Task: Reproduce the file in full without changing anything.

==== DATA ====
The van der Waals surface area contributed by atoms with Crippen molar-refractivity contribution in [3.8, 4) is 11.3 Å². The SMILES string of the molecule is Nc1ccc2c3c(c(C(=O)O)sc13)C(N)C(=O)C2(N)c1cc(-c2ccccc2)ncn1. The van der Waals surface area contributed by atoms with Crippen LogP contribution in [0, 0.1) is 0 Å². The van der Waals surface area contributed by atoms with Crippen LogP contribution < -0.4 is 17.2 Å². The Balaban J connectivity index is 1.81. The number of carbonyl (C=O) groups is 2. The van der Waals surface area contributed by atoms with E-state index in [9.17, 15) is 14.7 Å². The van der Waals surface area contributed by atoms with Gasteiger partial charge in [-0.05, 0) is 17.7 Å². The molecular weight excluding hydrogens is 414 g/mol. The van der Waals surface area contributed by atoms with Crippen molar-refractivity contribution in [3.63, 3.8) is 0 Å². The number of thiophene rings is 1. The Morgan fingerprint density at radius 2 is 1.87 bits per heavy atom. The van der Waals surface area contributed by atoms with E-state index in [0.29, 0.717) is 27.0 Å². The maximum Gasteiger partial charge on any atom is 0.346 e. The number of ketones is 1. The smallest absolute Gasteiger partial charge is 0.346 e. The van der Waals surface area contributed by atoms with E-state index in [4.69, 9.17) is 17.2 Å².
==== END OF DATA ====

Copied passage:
The van der Waals surface area contributed by atoms with Crippen molar-refractivity contribution in [3.8, 4) is 11.3 Å². The SMILES string of the molecule is Nc1ccc2c3c(c(C(=O)O)sc13)C(N)C(=O)C2(N)c1cc(-c2ccccc2)ncn1. The van der Waals surface area contributed by atoms with Crippen LogP contribution in [0, 0.1) is 0 Å². The van der Waals surface area contributed by atoms with Crippen LogP contribution < -0.4 is 17.2 Å². The Balaban J connectivity index is 1.81. The number of carbonyl (C=O) groups is 2. The van der Waals surface area contributed by atoms with E-state index in [9.17, 15) is 14.7 Å². The van der Waals surface area contributed by atoms with Gasteiger partial charge in [-0.05, 0) is 17.7 Å². The molecular weight excluding hydrogens is 414 g/mol. The van der Waals surface area contributed by atoms with Crippen molar-refractivity contribution in [3.63, 3.8) is 0 Å². The number of thiophene rings is 1. The Morgan fingerprint density at radius 2 is 1.87 bits per heavy atom. The van der Waals surface area contributed by atoms with E-state index in [0.29, 0.717) is 27.0 Å². The maximum Gasteiger partial charge on any atom is 0.346 e. The number of ketones is 1. The smallest absolute Gasteiger partial charge is 0.346 e. The van der Waals surface area contributed by atoms with E-state index in [4.69, 9.17) is 17.2 Å².